Crypto.com becomes official sponsor of 2022 FIFA World Cup in Qatar

FIFA, an international governing body for many major soccer tournaments, has announced that cryptocurrency exchange Crypto.com will be an official sponsor of its next World Cup in Qatar.

In a Wednesday announcement, the association said Crypto.com’s branding will appear both inside and outside of stadiums for the FIFA World Cup Qatar 2022 scheduled to begin in November. The crypto exchange will provide opportunities for its users to attend matches and win official merchandise as part of the sponsorship.

According to FIFA chief commercial officer Kay Madati, the deal will help grow the games “on a global scale,” citing Crypto.com’s partnerships with other entities around the world. In November, the exchange¬†inked a deal to rename the Los Angeles-based sports and entertainment venue Staples Center to the Crypto.com Arena for 20 years. Crypto.com has also partnered with the Australia Football League in a $25 million deal, signed a $100-million sponsorship agreement with Formula 1 and inked a 10-year $175 million sponsorship agreement with the Ultimate Fighting Championship.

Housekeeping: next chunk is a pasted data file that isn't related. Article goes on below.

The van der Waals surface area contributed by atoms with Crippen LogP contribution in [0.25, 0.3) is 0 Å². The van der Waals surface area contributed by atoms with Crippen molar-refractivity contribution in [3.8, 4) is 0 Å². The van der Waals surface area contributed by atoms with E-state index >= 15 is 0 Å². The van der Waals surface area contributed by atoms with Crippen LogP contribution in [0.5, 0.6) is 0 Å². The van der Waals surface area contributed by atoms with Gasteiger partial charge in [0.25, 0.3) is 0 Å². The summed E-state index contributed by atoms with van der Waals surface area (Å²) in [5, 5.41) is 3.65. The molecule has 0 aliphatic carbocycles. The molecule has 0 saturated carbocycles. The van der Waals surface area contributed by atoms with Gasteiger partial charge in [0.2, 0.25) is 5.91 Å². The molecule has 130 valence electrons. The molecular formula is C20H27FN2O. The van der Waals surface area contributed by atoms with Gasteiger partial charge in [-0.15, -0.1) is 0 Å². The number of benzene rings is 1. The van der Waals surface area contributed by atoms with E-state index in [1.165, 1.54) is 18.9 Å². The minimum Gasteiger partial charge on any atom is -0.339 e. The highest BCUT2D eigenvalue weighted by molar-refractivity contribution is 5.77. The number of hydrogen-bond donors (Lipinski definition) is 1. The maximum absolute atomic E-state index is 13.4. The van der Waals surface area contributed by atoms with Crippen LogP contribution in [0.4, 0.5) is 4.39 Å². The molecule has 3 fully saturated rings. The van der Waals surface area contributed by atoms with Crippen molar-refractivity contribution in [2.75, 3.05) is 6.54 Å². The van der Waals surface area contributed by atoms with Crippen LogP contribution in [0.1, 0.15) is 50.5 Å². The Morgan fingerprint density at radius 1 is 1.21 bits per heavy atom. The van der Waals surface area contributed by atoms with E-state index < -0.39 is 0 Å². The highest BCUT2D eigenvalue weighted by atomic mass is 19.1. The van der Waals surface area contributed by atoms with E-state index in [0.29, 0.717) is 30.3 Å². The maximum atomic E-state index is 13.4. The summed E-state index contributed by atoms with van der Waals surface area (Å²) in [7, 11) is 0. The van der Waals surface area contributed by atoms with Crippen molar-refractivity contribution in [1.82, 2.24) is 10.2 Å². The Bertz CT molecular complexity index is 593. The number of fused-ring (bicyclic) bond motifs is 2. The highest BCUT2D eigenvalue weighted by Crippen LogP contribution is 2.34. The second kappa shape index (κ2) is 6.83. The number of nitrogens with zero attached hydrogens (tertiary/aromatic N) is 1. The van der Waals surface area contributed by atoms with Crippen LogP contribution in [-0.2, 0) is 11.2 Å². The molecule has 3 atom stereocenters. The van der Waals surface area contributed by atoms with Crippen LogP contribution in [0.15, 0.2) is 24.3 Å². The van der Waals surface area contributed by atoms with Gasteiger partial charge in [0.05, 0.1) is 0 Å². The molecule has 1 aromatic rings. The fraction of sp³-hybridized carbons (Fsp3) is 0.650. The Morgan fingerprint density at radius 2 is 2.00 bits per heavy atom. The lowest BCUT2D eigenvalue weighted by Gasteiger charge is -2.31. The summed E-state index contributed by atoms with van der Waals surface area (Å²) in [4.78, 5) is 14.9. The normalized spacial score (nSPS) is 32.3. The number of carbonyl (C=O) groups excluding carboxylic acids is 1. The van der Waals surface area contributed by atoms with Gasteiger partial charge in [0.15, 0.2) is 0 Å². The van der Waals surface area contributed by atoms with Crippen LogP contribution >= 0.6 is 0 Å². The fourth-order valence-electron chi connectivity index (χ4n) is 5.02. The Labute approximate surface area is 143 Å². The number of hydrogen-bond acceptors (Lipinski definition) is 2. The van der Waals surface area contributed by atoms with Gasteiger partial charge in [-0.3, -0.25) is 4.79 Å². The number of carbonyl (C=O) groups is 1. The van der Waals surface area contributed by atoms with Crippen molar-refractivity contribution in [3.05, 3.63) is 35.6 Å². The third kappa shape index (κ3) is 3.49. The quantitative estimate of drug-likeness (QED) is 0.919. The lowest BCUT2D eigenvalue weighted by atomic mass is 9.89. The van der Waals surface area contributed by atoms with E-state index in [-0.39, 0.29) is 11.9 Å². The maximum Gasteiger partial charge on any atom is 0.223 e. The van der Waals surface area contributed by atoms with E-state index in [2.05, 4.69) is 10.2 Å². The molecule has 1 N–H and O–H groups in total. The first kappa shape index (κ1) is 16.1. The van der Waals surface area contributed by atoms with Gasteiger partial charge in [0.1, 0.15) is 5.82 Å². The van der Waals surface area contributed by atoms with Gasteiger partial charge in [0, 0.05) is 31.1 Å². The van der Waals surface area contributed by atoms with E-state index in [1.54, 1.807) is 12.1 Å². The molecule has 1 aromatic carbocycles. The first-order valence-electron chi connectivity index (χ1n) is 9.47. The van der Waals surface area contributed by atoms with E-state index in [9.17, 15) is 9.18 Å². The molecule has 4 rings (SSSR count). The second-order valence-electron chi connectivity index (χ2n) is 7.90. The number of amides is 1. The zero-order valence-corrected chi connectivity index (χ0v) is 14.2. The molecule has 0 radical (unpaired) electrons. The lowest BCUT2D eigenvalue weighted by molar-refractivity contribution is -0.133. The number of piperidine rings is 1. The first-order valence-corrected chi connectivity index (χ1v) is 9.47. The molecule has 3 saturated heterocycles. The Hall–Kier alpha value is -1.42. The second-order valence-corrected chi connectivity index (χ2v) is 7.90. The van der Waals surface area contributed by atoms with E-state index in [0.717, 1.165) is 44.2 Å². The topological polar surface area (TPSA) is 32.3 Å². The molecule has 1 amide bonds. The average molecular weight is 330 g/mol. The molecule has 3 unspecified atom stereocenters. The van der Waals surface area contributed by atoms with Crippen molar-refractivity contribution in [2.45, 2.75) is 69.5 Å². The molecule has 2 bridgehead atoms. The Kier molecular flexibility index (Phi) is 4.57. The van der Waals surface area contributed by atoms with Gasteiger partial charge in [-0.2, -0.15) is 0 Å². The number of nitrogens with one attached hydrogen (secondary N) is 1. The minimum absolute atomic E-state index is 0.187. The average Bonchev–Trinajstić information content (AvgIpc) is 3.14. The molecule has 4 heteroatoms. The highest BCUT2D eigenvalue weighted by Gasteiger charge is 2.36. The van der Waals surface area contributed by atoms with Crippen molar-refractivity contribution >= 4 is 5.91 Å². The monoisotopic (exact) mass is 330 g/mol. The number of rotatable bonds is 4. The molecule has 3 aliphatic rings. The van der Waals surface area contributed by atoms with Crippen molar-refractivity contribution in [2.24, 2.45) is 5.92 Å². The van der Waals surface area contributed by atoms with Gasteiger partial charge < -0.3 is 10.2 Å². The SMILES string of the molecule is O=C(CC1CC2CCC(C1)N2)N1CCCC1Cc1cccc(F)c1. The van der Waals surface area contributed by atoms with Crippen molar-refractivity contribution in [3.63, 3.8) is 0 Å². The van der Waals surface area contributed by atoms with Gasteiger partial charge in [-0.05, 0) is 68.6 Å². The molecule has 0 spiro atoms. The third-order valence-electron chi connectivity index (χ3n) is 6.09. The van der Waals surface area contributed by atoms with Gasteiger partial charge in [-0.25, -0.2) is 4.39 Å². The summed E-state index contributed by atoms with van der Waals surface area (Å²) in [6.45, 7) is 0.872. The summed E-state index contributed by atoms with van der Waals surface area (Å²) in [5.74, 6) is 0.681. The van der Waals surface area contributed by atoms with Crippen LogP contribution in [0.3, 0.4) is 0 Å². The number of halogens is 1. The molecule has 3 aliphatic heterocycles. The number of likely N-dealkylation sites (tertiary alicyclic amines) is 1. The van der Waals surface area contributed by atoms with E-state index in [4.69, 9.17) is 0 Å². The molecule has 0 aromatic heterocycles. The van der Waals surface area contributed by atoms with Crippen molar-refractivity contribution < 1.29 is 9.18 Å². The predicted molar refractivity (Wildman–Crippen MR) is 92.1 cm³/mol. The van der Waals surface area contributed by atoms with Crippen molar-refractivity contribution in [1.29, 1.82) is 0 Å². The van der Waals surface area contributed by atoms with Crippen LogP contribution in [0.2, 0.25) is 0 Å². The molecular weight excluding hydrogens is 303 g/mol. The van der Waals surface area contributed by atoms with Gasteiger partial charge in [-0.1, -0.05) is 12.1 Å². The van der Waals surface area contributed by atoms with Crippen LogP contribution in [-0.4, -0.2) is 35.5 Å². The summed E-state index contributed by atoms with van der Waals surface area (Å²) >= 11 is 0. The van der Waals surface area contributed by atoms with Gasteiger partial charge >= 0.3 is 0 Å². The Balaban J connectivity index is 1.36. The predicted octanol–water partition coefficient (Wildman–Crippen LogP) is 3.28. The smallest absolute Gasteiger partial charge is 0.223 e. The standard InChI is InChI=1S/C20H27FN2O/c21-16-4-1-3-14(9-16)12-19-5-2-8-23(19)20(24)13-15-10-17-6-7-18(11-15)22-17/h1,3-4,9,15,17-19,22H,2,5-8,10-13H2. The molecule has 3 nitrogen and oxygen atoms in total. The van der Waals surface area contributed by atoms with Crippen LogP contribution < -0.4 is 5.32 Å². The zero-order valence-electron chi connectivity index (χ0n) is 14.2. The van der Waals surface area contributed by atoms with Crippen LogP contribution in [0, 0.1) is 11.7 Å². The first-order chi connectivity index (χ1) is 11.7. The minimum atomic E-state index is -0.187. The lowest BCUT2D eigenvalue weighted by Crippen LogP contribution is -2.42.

Though trading cryptocurrencies including Bitcoin (BTC) has been largely illegal in Qatar since the country’s central bank announced a ban in 2018 – and reaffirmed in January 2020 by the Qatar Financial Centre Regulatory Authority – Crypto.com is likely to reach a more international crowd given the popularity of soccer on the world stage. FIFA reported that more than 3.5 billion people watched the 2018 FIFA World Cup in Russia, with more than a billion watching the final between France and Croatia.

Related: Penalties and extra time: The scoreboard for soccer club crypto deals

With less than eight months until the World Cup begins, the event has been shadowed by allegations of corruption and bribery going back to the bidding process for Qatar 2022. In April 2020, the United States Department of Justice indicted three individuals connected to “the payment and receipt of bribes and kickbacks” for FIFA’s selection of countries to host the World Cup, including in Russia in 2018 and the upcoming tournament in Qatar. In addition, the international non-governmental organization Human Rights Watch has alleged abuse and slavelike conditions for workers hired to build the infrastructure for the event.

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